Is it true that the Southern Baptist denomination marks no distinction between member and non-member, Christian or non-Christian, in that everyone is encouraged to participate in the events (sitting in the sanctuary during worship service, engaging in Bible Study groups, participating in charities, going to Sunday school, donating money to charity programs, etc.)? Or does this behavior vary from congregation to congregation (since the entire denomination operates on a congregational level by direct democracy), where some congregations may be more open to outsiders and some congregations may only reserve activities for believers or for members only, but the only difference between a member and non-member is that the member is allowed to vote and assume leadership? So, a person can be a regular churchgoer, hearing the sermons every week and sending the children to Sunday school, and not really become a member or become baptized until the person chooses to assume leadership in the church community?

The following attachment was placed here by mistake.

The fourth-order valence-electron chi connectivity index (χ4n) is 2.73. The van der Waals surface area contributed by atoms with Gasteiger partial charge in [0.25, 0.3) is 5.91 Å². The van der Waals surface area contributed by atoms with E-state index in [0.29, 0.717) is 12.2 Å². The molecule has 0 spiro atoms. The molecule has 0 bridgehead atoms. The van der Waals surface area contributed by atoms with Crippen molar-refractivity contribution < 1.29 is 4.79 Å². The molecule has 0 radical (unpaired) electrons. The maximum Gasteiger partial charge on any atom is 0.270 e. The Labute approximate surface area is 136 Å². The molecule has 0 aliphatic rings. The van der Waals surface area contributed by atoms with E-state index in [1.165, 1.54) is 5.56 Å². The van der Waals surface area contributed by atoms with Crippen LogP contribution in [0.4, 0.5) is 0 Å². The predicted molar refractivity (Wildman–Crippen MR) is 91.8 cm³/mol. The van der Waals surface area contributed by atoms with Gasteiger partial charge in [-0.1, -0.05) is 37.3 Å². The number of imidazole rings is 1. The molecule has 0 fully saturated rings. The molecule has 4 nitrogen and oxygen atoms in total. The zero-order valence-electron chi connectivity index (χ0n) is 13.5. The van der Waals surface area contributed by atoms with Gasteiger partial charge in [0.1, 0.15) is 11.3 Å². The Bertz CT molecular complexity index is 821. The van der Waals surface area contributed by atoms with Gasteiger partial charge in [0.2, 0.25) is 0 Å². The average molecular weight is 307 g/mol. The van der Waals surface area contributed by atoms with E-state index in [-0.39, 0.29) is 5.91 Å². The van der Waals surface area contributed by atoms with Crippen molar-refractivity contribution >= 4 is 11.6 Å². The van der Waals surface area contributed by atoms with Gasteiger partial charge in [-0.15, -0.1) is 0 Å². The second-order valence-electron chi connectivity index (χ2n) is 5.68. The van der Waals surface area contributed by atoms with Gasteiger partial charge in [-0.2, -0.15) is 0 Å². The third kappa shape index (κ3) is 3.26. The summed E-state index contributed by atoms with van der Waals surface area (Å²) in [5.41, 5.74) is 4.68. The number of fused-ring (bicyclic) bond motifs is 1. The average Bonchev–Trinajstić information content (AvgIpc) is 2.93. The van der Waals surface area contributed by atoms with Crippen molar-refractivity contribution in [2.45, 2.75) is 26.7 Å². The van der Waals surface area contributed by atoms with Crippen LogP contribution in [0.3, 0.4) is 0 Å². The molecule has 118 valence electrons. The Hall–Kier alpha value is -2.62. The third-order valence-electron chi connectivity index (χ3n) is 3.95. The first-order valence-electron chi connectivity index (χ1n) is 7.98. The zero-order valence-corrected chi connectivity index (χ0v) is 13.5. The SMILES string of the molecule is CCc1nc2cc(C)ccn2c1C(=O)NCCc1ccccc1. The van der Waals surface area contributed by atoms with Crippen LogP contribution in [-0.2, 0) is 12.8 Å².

I suspect that it all boils down to the Baptist belief that baptism is the outward sign of inward conversion. Therefore, a person may choose to remain unbaptized or not officially become a member, unless the person wants to assume leadership roles, such as deacon.